You can visit the L’Hemisferic, build to look like a human eye. contains a 3D projection cinema where you can view a film in your own language. There’s also the Prince Philip Science Museum, a botanical collection, an oceanarium, an opera house and theatre, and an exhibition space and sports arena.

Plenty of options for your day in Valencia!

Art and Science City Valencia-2

Stroll through the Turia Gardens

The Turia River used to run through Valencia, however, after flooding in the 1950s that caused widespread damage to the city, the river was diverted outside of the city. In its place in the city centre you can now find a spectacular park, one of the biggest in Europe.

Hiring a bike may be the best way to see the park if you only have one day in Valencia, or take a stroll through if you have a little more time up your sleeve. The park is divided into different areas, including sports facilities, the Royal Gardens, and the Botanical Garden. The last two can be found close to the Alameda metro stop if you just want to pop in there!

 

 

Read More: Expat Interview: Teaching English in Valencia, Spain

Have an amazing Paella

Paella originated in Valencia and while it is now found more widely across Spain, it is still considered to be the local specialty. To find the best Paella can be tricky since there are so many restaurants offering the dish. Look for one that is filled with mainly Spaniards, which is usually a good sign! Restaurants closer to the city centre are usually more expensive, so wander a little further in search of the perfect Paella in Valencia if you can.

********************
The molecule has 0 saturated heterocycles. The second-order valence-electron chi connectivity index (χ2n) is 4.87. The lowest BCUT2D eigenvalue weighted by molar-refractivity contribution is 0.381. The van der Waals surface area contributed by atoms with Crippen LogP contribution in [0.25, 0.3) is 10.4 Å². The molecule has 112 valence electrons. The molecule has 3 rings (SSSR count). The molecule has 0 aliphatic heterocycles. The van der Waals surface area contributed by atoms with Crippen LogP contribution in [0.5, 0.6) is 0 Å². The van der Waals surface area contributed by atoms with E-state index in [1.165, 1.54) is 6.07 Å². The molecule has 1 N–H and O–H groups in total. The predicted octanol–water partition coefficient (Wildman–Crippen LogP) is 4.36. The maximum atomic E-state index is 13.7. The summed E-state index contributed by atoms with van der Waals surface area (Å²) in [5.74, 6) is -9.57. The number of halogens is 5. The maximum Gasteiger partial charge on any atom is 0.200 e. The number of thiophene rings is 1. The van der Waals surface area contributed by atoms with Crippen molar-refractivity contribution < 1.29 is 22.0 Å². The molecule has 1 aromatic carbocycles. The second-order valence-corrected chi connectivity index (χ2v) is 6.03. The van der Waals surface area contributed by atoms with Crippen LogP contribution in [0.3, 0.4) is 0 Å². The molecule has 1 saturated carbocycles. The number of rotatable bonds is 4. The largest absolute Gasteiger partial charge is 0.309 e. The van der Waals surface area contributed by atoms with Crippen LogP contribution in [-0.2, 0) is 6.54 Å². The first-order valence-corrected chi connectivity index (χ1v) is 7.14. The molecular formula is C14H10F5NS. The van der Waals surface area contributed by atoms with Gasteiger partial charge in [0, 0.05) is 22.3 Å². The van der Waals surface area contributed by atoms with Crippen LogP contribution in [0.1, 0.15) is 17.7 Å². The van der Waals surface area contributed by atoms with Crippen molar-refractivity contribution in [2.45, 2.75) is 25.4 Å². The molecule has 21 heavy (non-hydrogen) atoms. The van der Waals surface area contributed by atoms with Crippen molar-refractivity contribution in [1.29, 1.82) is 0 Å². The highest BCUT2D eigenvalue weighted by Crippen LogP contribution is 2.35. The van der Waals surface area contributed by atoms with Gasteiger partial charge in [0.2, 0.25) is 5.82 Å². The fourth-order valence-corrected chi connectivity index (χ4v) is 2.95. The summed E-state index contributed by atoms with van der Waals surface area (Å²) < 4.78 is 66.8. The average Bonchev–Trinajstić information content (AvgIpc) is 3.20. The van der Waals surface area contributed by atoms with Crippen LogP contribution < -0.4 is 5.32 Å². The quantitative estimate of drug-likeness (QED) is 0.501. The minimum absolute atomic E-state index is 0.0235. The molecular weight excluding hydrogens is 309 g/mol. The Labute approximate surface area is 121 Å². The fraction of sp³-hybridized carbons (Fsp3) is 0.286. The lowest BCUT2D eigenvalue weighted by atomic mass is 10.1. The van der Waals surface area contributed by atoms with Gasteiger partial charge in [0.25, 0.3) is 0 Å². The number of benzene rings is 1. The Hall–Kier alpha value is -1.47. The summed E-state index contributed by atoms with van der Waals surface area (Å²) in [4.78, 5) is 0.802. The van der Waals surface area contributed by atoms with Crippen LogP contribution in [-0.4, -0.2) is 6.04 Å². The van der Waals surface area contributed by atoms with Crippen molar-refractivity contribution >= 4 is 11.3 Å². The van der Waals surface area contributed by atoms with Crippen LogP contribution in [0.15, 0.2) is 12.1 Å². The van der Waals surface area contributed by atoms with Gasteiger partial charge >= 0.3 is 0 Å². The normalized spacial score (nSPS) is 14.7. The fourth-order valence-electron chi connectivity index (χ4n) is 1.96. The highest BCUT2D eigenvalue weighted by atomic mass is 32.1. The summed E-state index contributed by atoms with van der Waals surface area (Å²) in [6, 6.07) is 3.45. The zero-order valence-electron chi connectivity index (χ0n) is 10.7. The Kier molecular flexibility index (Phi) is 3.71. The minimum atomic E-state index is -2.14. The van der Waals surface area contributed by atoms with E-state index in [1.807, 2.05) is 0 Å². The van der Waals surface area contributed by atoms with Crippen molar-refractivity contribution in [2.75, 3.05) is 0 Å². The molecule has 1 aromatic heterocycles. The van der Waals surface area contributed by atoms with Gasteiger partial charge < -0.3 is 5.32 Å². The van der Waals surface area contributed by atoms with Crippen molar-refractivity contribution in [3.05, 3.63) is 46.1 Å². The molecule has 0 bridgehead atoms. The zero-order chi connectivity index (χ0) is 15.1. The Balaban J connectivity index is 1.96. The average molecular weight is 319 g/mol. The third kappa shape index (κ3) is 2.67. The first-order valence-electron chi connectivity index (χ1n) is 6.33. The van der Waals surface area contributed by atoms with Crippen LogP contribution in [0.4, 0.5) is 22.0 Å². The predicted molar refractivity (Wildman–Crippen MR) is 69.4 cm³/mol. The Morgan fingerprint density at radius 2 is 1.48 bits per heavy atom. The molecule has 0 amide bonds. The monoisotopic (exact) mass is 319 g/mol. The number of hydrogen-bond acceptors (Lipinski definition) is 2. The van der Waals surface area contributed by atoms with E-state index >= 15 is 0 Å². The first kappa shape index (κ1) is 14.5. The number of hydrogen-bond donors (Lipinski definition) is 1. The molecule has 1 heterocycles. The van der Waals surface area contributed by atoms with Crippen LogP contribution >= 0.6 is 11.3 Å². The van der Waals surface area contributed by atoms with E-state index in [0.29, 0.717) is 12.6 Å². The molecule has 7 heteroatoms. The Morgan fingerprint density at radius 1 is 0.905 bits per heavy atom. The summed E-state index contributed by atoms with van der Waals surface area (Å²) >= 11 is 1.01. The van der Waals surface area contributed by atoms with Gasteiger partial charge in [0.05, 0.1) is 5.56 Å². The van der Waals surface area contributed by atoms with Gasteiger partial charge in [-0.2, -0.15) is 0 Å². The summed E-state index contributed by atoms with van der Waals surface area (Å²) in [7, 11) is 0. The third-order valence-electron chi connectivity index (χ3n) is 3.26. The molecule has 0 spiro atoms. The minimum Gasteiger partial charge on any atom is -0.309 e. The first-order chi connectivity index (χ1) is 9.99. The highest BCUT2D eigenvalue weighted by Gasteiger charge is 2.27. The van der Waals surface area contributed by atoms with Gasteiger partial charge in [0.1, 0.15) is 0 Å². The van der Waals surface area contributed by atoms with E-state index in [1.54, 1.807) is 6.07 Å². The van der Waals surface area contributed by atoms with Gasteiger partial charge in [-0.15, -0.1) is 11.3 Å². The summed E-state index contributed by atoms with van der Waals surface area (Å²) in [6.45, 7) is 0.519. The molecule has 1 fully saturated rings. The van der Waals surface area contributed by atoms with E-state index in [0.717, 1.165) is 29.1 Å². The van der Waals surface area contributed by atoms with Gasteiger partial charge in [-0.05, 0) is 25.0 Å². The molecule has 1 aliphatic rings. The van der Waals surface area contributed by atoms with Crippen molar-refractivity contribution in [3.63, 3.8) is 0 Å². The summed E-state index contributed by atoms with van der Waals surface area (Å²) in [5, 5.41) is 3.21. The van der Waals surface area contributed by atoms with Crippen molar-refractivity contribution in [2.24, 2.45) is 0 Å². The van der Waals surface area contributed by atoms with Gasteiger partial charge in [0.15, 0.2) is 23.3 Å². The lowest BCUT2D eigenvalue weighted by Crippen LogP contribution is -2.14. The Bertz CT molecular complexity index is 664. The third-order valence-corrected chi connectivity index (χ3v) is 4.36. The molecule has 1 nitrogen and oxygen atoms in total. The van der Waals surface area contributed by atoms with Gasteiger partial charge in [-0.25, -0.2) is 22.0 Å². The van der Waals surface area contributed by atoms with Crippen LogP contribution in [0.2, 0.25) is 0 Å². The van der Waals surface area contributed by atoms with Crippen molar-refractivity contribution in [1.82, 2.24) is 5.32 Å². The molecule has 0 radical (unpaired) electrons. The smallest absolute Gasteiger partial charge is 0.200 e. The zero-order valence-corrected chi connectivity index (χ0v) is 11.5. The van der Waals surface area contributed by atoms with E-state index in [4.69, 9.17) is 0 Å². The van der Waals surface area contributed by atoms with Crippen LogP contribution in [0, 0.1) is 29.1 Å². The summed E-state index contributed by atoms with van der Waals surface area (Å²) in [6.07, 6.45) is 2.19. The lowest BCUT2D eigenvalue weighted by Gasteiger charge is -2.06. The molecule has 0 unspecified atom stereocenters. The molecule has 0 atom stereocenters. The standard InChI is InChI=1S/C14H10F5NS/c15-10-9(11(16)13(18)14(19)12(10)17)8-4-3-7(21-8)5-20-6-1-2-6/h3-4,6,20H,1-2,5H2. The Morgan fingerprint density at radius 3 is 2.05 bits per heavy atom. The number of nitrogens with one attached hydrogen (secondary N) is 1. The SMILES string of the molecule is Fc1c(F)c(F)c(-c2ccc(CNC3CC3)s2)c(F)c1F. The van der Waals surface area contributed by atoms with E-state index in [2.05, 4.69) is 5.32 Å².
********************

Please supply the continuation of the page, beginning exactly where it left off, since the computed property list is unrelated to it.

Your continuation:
One Day in Valencia, Spain - Paella

Try a glass of horchata de chufa

Horchata de chufa is a traditional Valencian drink, made from tiger nuts. Served cold, the milky drink is a perfect way to cool down on hot days. It’s typically matched with fartons, so take a break in your one day in Valencia to give it a try! The Horchateria Santa Catalina is a popular option if you’re in the city centre.

 

Enjoy the beaches of Valencia

Many people come to Valencia just for the beach, so make sure you at least step foot on one during your day in Valencia! There are plenty of beaches in Valencia to choose from too. Playa de Malvarrosa is the most popular, which begins at the port and is split into different sections, including Playa de las Arenas, Playa Cabanyal, and Patacona.

Malvarrosa has been awarded a blue flag thanks to its cleanliness and facilities. Wander along the promenade and stop for a drink or a bite to eat.

Beaches in Valencia

 

If you only have one day in Valencia, there’s still plenty that you can see and do! Start off with a walk around the city, find some Paella for lunch and then spend the afternoon visiting whatever takes your fancy the most, whether it’s the City of Arts and Sciences or the beach. Of course, you could spend plenty more time in Valencia than one day, and I’d highly recommend that you do!

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One Day in Valencia, Spain

One Day in Valencia, Spain

 

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2 Comments

  • Reply ROY A ACKERMAN, PhD, EA November 3, 2017 at 11:39 am

    This was fun! I haven’t been to Valencia in about a decade.